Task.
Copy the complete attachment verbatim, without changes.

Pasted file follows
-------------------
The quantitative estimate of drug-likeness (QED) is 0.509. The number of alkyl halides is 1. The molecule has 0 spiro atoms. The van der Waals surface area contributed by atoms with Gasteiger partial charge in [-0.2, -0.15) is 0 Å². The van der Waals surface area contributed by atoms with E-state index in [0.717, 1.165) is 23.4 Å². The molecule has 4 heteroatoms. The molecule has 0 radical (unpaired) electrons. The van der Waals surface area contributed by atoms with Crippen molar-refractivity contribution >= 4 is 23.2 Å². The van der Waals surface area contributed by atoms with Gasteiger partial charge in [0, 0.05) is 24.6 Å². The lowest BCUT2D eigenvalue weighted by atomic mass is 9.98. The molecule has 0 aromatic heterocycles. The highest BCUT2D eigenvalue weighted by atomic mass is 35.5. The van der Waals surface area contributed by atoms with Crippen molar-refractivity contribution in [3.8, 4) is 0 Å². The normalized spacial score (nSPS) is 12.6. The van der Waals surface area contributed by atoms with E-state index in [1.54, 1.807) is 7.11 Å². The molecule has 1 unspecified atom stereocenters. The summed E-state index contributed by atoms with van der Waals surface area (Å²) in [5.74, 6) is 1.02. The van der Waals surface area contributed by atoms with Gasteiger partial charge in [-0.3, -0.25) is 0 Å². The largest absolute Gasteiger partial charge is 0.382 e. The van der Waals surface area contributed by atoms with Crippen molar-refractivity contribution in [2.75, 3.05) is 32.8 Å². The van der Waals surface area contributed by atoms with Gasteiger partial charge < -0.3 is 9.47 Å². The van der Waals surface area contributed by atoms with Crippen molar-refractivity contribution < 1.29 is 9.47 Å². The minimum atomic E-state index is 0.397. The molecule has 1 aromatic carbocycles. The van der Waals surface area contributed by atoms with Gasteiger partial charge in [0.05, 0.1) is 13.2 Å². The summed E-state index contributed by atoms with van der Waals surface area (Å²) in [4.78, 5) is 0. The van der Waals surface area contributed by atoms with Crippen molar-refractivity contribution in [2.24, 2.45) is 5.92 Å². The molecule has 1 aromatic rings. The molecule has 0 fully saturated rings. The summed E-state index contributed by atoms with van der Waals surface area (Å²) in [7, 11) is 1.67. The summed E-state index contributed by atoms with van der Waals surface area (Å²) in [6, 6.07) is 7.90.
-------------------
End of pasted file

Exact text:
The quantitative estimate of drug-likeness (QED) is 0.509. The number of alkyl halides is 1. The molecule has 0 spiro atoms. The van der Waals surface area contributed by atoms with Gasteiger partial charge in [-0.2, -0.15) is 0 Å². The van der Waals surface area contributed by atoms with E-state index in [0.717, 1.165) is 23.4 Å². The molecule has 4 heteroatoms. The molecule has 0 radical (unpaired) electrons. The van der Waals surface area contributed by atoms with Crippen molar-refractivity contribution >= 4 is 23.2 Å². The van der Waals surface area contributed by atoms with Gasteiger partial charge in [0, 0.05) is 24.6 Å². The lowest BCUT2D eigenvalue weighted by atomic mass is 9.98. The molecule has 0 aromatic heterocycles. The highest BCUT2D eigenvalue weighted by atomic mass is 35.5. The van der Waals surface area contributed by atoms with Crippen molar-refractivity contribution in [3.8, 4) is 0 Å². The normalized spacial score (nSPS) is 12.6. The van der Waals surface area contributed by atoms with E-state index in [1.54, 1.807) is 7.11 Å². The molecule has 1 unspecified atom stereocenters. The summed E-state index contributed by atoms with van der Waals surface area (Å²) in [5.74, 6) is 1.02. The van der Waals surface area contributed by atoms with Gasteiger partial charge in [-0.3, -0.25) is 0 Å². The largest absolute Gasteiger partial charge is 0.382 e. The van der Waals surface area contributed by atoms with Crippen molar-refractivity contribution in [2.75, 3.05) is 32.8 Å². The van der Waals surface area contributed by atoms with Gasteiger partial charge < -0.3 is 9.47 Å². The van der Waals surface area contributed by atoms with Crippen molar-refractivity contribution < 1.29 is 9.47 Å². The minimum atomic E-state index is 0.397. The molecule has 1 aromatic carbocycles. The van der Waals surface area contributed by atoms with Gasteiger partial charge in [0.05, 0.1) is 13.2 Å². The summed E-state index contributed by atoms with van der Waals surface area (Å²) in [4.78, 5) is 0. The van der Waals surface area contributed by atoms with Crippen molar-refractivity contribution in [2.24, 2.45) is 5.92 Å². The molecule has 1 aromatic rings. The molecule has 0 fully saturated rings. The summed E-state index contributed by atoms with van der Waals surface area (Å²) in [7, 11) is 1.67. The summed E-state index contributed by atoms with van der Waals surface area (Å²) in [6, 6.07) is 7.90.